1. Ensure compliance with all code, statute, or product regulations.  As it is with most of the product regulations the CPSC oversees, the expectation is that the manufacturer knows what rules; bans or standards apply to their product and will have tested the product accordingly before it enters the stream of commerce in the U.S.  The CPSC also requires that any mandatory testing be done by one of their accredited laboratories which can now be found in most major overseas production centers around the world.  This initial certification of the product is done so that the manufacturer may issue a Certificate of Conformity or a Children’s Product Certificate (CPC) which is a statement from the manufacturer that the product conforms to all applicable rules, bans or standards that would apply.  The Product Certification Rule goes one step further in requiring the manufacturer to submit a “representative samples” of the product for testing.  The numbers of samples to be submitted is based on the manufacturing process and the total number of products produced in that particular lot, batch or production run.  If any of the samples submitted were to fail a safety standard then it would be deemed that the whole lot, batch or production run is not compliant.  The manufacturer would then need to take the steps needed to investigate and document the failure and submit new samples for re-testing.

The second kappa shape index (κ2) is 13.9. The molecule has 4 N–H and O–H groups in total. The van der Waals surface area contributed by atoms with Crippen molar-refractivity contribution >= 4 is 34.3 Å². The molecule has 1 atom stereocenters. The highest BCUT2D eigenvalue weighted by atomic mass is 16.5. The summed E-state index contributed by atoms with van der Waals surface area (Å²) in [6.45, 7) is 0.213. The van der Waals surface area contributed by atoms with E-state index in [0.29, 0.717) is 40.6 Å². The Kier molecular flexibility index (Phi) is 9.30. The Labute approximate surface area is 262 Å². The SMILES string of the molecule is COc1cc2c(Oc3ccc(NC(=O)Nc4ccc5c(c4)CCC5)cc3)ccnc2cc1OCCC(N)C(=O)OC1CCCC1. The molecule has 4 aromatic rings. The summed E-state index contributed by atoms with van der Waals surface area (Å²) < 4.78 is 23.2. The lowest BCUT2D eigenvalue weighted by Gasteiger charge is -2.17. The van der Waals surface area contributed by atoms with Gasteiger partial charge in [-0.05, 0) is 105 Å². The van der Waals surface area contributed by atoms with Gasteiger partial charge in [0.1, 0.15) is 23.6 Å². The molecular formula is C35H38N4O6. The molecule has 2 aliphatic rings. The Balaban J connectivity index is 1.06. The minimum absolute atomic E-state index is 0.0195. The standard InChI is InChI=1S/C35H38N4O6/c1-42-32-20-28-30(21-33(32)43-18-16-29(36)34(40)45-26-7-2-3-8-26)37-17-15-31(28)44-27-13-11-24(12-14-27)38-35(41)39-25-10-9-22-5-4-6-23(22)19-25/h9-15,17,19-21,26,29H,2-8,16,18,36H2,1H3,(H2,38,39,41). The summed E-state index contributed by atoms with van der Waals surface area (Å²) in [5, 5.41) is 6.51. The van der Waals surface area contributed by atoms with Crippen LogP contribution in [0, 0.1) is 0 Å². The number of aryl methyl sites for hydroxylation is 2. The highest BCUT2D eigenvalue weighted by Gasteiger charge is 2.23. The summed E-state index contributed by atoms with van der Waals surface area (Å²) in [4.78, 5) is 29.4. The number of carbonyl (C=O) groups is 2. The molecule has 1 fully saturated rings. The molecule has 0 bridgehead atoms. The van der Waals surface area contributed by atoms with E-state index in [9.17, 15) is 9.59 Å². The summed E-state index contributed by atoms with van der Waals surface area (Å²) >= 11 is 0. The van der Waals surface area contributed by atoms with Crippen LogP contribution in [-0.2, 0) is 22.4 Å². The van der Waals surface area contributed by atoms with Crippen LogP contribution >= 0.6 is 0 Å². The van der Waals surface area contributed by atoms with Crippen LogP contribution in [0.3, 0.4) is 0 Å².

2. Proper documentation and record retention.  The ruling requires manufacturers to keep the following documents (either electronically or in hardcopy) for each children’s product for five years from the date of production; (a) a copy of the Children’s Product Certificate, (b) records of each third party certification test for each manufacturing site, (c) records of testing plans, actual testing and/or results, as applicable, (d) records of the number of representative samples selected for periodic testing and the procedure used to select them, the testing conducted on those samples, and the basis for inferring compliance from the results of those tested samples, (e) records of and descriptions of all material changes in the product, (f) records of the undue influence procedures implemented by the manufacturer including training materials and employee attestations.